Evolution of a Workspace

The average person will spend 90,000 hours at work in a lifetime. That’s 11,250 workdays or 43.2 years. Of your life. Working. Over a third. Of your life. Working.

At some point way back when I decided I wanted to make my work environment as welcoming and comfortable as possible if I was going to spend that much time there. Being a graphic designer, I work at a computer. At a desk. By my rough calculations that means to date I’ve spent roughly 16.3 years at a desk of some kind. 5,980 days. 47,840 hours. With conceivably a considerable amount of time still to go.

I’ve had a lot of jobs – and desks – before coming to work at Kiers, but I didn’t keep as much a track of things then. I would still try to customize and personalize my workspaces, but I don’t have any record of them. When I got to Kiers – due, probably, in no small part to the new prevalence of smartphones/cameras – I started documenting things.

2009

At the time, Kiers was situated in an old, converted church. The main area had been converted to a two-story ‘loft’ type setting with open offices arranged upstairs. It was unique in that it could tend to be somewhat dark upstairs which wasn’t all together bad for staring at screens all day. There were windows – due to the nature of the old church windows – they continued up from below so were at ‘ground level’ which made for interesting lighting, but at least there was some natural light coming in.

The divided offices featured built-in desks. My particular cubicle had desk on three of the four sides, allowing for copious surface area – something I readily appreciated.

2011: DIY Standing Desk v.1

Somewhere in 2011, after hearing and reading about them for years, I decided to try and give a standing desk a go. My years of working in school at drafting and drawing tables had already given me a taste of working standing up sometimes and I’d enjoyed that. I think those big drafting tables had also engendered my appreciation of large, expansive desktops with lots of space as well.

After reading about the ergonomics, I decided to ‘build’ myself a standing desk vs. spend on a prefab one, to make sure that it was something I was going to stick with. I’d become more aware of my posture and ‘hunching’ over the years sitting at a desk. It turned out to be relatively easy, I was able to just use the existing plywood desktop and just raise it by mounting it to the wall and some legs that I’d cut and stained. It looked very integrated with the existing built-in pieces.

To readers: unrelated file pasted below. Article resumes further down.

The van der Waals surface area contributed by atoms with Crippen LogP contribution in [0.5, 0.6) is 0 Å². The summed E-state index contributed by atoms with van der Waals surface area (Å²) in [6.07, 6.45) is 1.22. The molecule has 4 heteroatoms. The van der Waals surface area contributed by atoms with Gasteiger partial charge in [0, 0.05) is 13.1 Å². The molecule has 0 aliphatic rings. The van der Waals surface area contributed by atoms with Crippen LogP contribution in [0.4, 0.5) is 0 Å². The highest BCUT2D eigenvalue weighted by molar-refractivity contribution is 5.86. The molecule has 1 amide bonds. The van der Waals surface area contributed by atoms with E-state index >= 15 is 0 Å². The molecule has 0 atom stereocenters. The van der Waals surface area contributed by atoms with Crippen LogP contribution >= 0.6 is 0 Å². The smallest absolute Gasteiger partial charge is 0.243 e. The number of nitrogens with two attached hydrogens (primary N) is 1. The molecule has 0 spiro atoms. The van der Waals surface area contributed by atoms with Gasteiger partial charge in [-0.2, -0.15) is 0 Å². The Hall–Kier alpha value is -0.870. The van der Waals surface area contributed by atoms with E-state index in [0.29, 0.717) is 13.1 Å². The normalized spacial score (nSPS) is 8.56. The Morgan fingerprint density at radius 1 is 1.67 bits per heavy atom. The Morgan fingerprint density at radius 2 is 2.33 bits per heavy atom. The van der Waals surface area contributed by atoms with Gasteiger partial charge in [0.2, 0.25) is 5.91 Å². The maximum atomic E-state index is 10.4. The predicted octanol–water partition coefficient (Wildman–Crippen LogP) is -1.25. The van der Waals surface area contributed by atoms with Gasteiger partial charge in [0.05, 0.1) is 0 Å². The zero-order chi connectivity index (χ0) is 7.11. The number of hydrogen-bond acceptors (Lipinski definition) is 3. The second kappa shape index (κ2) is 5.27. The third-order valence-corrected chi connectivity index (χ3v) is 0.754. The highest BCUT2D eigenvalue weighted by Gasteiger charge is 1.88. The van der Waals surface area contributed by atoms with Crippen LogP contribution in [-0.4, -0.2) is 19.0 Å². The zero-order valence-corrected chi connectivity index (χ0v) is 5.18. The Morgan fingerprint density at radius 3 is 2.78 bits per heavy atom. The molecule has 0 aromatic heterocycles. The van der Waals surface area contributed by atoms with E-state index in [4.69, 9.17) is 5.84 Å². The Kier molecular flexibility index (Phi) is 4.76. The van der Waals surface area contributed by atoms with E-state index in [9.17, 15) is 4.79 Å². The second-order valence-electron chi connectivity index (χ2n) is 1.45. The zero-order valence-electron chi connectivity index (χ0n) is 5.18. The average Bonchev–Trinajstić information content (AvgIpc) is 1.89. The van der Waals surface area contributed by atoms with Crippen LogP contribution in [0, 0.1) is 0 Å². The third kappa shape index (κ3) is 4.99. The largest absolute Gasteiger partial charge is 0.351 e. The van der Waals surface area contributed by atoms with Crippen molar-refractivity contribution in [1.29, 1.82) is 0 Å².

Over time I experimented with floor mats, and various heights by standing on different things. I found an old adjustable chair online which was great for the occasional times I wanted to sit for short periods. Overall I was really happy with the experiment, and never really considered going back to a traditional sitting desk.

2018: Partial DIY Standing Desk v.2

In December of 2018, Kiers moved next door, into what used to be the rectory of the old church. Having been an interior design firm for many years, it was more of a ‘traditional’ office space, but well appointed.

Since we were making the move, I decided to splurge and get myself a Christmas present. Checking around online, I found an adjustable standing desk base and ordered it up with the intention of finding something cool to use as the top. Poking around town I went to ReStore – a local place that accepts and resells used building materials to benefit Habitat for Humanity. I found an old hollow core door for $10. Picked up some blue wood stain elsewhere and away I went. I eventually decided I needed a monitor stand as well, so I had an old piece of pine shelving at home – stained it the same blue and got some cool hairpin legs online and that was it.

The door offers a ton of desk real estate and included a nice pre-drilled ‘cord port’ on the back side. After some sanding, staining and a few clear coats, both desk and monitor stand were ready to rock.

I am really glad that I chose to go this route and the adjustable base is something I appreciate far more than I thought I would. The ability to move things around once in awhile or adjust better for my chair when I want to sit is a feature I hadn’t thought much of when initially ordering, but am really enjoying now. I opted for the manual height adjustment model, mostly to save a few bucks, but I can see now how the electric versions would be nice as well, especially as some of them offer preset heights you can store and access quickly with a single click.

2020: DIY Standing Desk Corona Edition